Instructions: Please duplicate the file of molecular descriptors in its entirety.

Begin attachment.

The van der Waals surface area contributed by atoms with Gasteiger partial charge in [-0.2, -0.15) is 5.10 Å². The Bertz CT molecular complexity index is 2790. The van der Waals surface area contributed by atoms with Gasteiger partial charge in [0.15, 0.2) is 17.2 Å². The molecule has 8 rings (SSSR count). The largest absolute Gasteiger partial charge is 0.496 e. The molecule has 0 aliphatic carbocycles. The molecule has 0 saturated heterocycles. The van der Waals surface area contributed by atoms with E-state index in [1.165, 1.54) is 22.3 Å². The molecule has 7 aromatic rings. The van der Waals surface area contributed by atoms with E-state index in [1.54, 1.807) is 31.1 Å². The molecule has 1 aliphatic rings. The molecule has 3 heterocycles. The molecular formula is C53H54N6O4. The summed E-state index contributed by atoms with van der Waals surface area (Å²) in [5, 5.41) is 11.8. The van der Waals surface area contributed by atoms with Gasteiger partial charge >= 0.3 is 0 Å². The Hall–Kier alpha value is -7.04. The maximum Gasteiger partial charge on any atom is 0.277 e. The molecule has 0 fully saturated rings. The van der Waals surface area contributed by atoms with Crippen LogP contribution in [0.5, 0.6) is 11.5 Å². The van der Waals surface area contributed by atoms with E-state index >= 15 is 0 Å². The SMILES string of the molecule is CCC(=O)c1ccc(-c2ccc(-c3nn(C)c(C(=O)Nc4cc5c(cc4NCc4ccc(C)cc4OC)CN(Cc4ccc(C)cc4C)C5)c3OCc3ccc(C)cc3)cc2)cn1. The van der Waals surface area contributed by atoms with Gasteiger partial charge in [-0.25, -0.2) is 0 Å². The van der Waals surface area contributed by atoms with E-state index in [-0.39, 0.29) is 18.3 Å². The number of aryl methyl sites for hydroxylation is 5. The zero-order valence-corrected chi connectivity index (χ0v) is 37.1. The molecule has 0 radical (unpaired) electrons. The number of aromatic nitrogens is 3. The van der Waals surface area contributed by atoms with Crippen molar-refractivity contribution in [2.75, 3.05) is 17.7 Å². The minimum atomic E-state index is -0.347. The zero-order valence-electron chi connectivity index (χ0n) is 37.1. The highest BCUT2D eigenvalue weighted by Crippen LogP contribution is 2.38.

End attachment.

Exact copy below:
The van der Waals surface area contributed by atoms with Gasteiger partial charge in [-0.2, -0.15) is 5.10 Å². The Bertz CT molecular complexity index is 2790. The van der Waals surface area contributed by atoms with Gasteiger partial charge in [0.15, 0.2) is 17.2 Å². The molecule has 8 rings (SSSR count). The largest absolute Gasteiger partial charge is 0.496 e. The molecule has 0 aliphatic carbocycles. The molecule has 0 saturated heterocycles. The van der Waals surface area contributed by atoms with E-state index in [1.165, 1.54) is 22.3 Å². The molecule has 7 aromatic rings. The van der Waals surface area contributed by atoms with E-state index in [1.54, 1.807) is 31.1 Å². The molecule has 1 aliphatic rings. The molecule has 3 heterocycles. The molecular formula is C53H54N6O4. The summed E-state index contributed by atoms with van der Waals surface area (Å²) in [5, 5.41) is 11.8. The van der Waals surface area contributed by atoms with Gasteiger partial charge >= 0.3 is 0 Å². The Hall–Kier alpha value is -7.04. The maximum Gasteiger partial charge on any atom is 0.277 e. The molecule has 0 fully saturated rings. The van der Waals surface area contributed by atoms with Crippen LogP contribution in [0.5, 0.6) is 11.5 Å². The van der Waals surface area contributed by atoms with E-state index >= 15 is 0 Å². The SMILES string of the molecule is CCC(=O)c1ccc(-c2ccc(-c3nn(C)c(C(=O)Nc4cc5c(cc4NCc4ccc(C)cc4OC)CN(Cc4ccc(C)cc4C)C5)c3OCc3ccc(C)cc3)cc2)cn1. The van der Waals surface area contributed by atoms with Gasteiger partial charge in [-0.25, -0.2) is 0 Å². The van der Waals surface area contributed by atoms with E-state index in [-0.39, 0.29) is 18.3 Å². The number of aryl methyl sites for hydroxylation is 5. The zero-order valence-corrected chi connectivity index (χ0v) is 37.1. The molecule has 0 radical (unpaired) electrons. The number of aromatic nitrogens is 3. The van der Waals surface area contributed by atoms with Crippen molar-refractivity contribution in [2.75, 3.05) is 17.7 Å². The minimum atomic E-state index is -0.347. The zero-order valence-electron chi connectivity index (χ0n) is 37.1. The highest BCUT2D eigenvalue weighted by Crippen LogP contribution is 2.38.